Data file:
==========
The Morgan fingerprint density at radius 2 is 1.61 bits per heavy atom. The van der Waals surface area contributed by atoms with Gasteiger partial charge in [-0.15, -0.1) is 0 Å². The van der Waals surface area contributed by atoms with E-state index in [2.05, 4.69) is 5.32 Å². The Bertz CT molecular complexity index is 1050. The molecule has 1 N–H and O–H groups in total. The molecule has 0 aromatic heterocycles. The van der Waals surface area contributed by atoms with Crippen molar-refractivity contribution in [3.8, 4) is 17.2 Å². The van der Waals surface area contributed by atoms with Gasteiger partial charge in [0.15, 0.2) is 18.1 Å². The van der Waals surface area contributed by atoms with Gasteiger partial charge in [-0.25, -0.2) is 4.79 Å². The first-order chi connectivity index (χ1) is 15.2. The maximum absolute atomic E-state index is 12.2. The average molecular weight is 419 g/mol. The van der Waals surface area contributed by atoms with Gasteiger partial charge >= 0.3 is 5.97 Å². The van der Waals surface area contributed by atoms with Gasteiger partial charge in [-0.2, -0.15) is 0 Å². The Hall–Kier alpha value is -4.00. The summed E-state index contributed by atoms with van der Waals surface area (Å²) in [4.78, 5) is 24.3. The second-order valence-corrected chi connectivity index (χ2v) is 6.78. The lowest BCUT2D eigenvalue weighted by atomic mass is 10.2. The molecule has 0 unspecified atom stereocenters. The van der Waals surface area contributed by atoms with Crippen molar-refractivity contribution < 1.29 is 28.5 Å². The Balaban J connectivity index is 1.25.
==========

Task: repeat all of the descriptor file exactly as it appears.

The Morgan fingerprint density at radius 2 is 1.61 bits per heavy atom. The van der Waals surface area contributed by atoms with Gasteiger partial charge in [-0.15, -0.1) is 0 Å². The van der Waals surface area contributed by atoms with E-state index in [2.05, 4.69) is 5.32 Å². The Bertz CT molecular complexity index is 1050. The molecule has 1 N–H and O–H groups in total. The molecule has 0 aromatic heterocycles. The van der Waals surface area contributed by atoms with Crippen molar-refractivity contribution in [3.8, 4) is 17.2 Å². The van der Waals surface area contributed by atoms with Gasteiger partial charge in [0.15, 0.2) is 18.1 Å². The van der Waals surface area contributed by atoms with Gasteiger partial charge in [-0.25, -0.2) is 4.79 Å². The first-order chi connectivity index (χ1) is 15.2. The maximum absolute atomic E-state index is 12.2. The average molecular weight is 419 g/mol. The van der Waals surface area contributed by atoms with Gasteiger partial charge >= 0.3 is 5.97 Å². The van der Waals surface area contributed by atoms with Gasteiger partial charge in [-0.2, -0.15) is 0 Å². The Hall–Kier alpha value is -4.00. The summed E-state index contributed by atoms with van der Waals surface area (Å²) in [4.78, 5) is 24.3. The second-order valence-corrected chi connectivity index (χ2v) is 6.78. The lowest BCUT2D eigenvalue weighted by atomic mass is 10.2. The molecule has 0 unspecified atom stereocenters. The van der Waals surface area contributed by atoms with Crippen molar-refractivity contribution < 1.29 is 28.5 Å². The Balaban J connectivity index is 1.25.